I could tell she was cheating. The tail was directly on the donkey’s butt, and no blindfolded five-year-old could achieve that.
As the other kids at the party waited their turn behind my daughter, I looked at the scarf that was clearly not helping obscure her vision.
“I have an idea,” I said. “Hold on.” I ran out of the room, and came back holding my Domain7-branded Google Cardboard package. I quickly opened Google StreetView, found an environment of an underwater ocean scene, strapped it on my daughter’s head, and we resumed the game.
Now true disorientation was achieved. She couldn’t possibly see the donkey in front of her when she was immersed in the underwater world of a coral reef. Sure enough, kid after kid went inside the goggles, performing suitably terribly at Pin-the-Tail on the Donkey.
And then the questions started. Fellow five-year-old’s at my daughter’s party clamouring to understand what they’d just seen. “What was that?” “Can I try that again?”
And from the parents, too, curious what this strange headset was that had their kids so entranced. “Did you make that?” (No, definitely not!) “Is that expensive?” (You can order one for about $20 bucks, and use free apps from your phone with it.)
I turned on my TV and switched my phone to AirPlay mode, so the screen was mirrored for all to see. Now the whole room could experience what the kids were seeing inside the headset. I grabbed a piece of construction paper and wrote a list of names so we could take proper turns. One by one, the kindergarteners would make requests of places to visit, and they’d be instantly transported.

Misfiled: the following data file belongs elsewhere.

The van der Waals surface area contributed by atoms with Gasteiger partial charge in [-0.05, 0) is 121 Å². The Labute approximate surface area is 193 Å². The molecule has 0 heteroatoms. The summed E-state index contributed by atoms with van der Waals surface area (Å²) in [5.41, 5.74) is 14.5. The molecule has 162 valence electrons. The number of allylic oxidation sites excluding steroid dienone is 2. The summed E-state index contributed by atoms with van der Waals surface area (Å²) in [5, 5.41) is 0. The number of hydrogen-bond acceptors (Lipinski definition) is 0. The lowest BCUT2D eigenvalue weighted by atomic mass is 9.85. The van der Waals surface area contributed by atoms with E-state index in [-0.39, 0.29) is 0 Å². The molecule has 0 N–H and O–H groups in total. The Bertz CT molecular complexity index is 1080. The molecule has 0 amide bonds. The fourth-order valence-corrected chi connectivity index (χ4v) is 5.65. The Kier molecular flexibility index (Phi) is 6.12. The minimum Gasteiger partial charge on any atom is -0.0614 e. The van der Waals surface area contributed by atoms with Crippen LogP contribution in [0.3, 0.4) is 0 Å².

“Where should I go, mommy?” asked my daughter’s friend Isabelle.
“Let’s go see my hometown in Germany!” her mom said.
They gave me the address and I punched it in. The headset went on.
I could see the cobblestone roads and the old houses in the stereoscopic image on the the TV. Inside the headset, almost as if she was there, Isabelle turned her whole body around and around and around. She looked down at her feet. Up to the sky. Her mom took her by the shoulders, orienting her towards a grassy area.
“Over there honey,” she said. “That’s where grandpa is buried, where we visited last year.”
Her mom glanced up at me at shook her head in disbelief that this was happening.
One after another, kid-and-parent gave requests for places to visit. We found a beach. A childhood home in Portland, Oregon. We climbed a mountain.
This is a magic box.
My daughter has no words for it. We’ll play sometime in the evenings, when it’s not a school night.
“Can I try that thing again where you’re there but you’re not there?” she’ll ask.
“Where the picture is right in front of you but it’s not?”
She’ll crawl and walk and step around the house with the mask on, convinced her own motion propels the image forward. We’ve visited dinosaur museums and hockey stadiums. We’ve been hit by a train, we’ve been inside a womb. I’ve had to hold her hand tight as sound and video completely surround her (“Stay close, daddy!”) with such a realistic sensation her tiny mind and body believes it’s actually happening.
Yet this magic box is just a prototype, really. Only as powerful as my phone is. Not really possessing much in the way of controlling it with your voice, like future platforms will. Not letting you interact socially with others, as future ones will. Not showing your own avatar in real-time, like others platforms…already do.